Nominated for: wanting her monkey back.
Torontoist is ending the year by naming our Heroes and Villains: the very best and very worst people, places, things, and ideas that have had an influence on the city over the past 12 months. Cast your ballot until 2 p.m. on January 1. At 4 p.m. we will reveal your choices for Toronto’s Superhero and Supervillain of the year.
Let’s begin by conceding that we have all, at some point in our lives, probably fantasized about having a pet monkey. But then you know what happens to most of us? We grow up, learn a thing or two about monkeys, and realize that they are not supposed to be domesticated animals.
Last December Toronto was introduced to Darwin, a Japanese macaque photographed in a shearling coat and diaper while wandering around a Toronto IKEA store. His owner, Yasmin Nakhuda, first said that she had received Darwin as a gift six months earlier, before amending her story and admitting to having purchased him for a tidy sum. She also repeatedly maintained that this was not just a monkey to her, but someone with whom she had become so close that she now regarded him as her son (she has two other human sons). And then after signing a form to surrender Darwin to Toronto Animal Services, the corporate and commercial real estate lawyer Nakhuda unconvincingly complained that she did not understand the document that had been placed before her and took the fight to reclaim him to the courts.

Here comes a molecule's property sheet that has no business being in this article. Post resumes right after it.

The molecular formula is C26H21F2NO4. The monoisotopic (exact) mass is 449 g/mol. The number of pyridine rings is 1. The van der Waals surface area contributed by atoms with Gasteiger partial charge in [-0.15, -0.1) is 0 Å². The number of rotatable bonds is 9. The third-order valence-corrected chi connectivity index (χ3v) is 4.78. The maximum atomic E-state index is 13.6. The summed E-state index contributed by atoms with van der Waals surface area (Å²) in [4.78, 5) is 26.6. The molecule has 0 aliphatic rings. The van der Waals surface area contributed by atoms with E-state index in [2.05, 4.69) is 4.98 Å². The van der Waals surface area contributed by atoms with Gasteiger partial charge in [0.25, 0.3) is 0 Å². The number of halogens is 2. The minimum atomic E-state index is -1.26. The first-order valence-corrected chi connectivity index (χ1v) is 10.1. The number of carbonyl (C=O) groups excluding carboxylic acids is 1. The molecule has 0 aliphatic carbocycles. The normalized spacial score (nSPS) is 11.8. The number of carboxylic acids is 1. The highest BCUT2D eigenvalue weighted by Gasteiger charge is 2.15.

After an ugly legal dispute in which assorted allegations of abuse were made and then dropped, Superior Court Justice Mary Vallee found in September that “the monkey is not a child. Callous as it may seem, the monkey is a chattel, that is to say, a piece of property.” She ruled that Nakhuda had lost possession of him when he left her car that fateful day and that Darwin should remain at the sanctuary where he’d been moved to, and where he now continues to make steady progress in learning how to be a monkey again.
Nakhuda has filed an appeal of the ruling.
By forcing Darwin to conform to her own myopic desire to dress him up in clothes and treat him as if he were a person rather than a primate, and by continuing to fight this case when he has clear options for a better life elsewhere, Nakhuda continues to display the kind of petulant behaviour typically found in children who simply don’t know any better. Perhaps she will one day realize a sad truth that many of those children manage to learn much earlier in life: wanting a monkey really badly and knowing that you will love him with all of your heart doesn’t, and shouldn’t, make that monkey yours.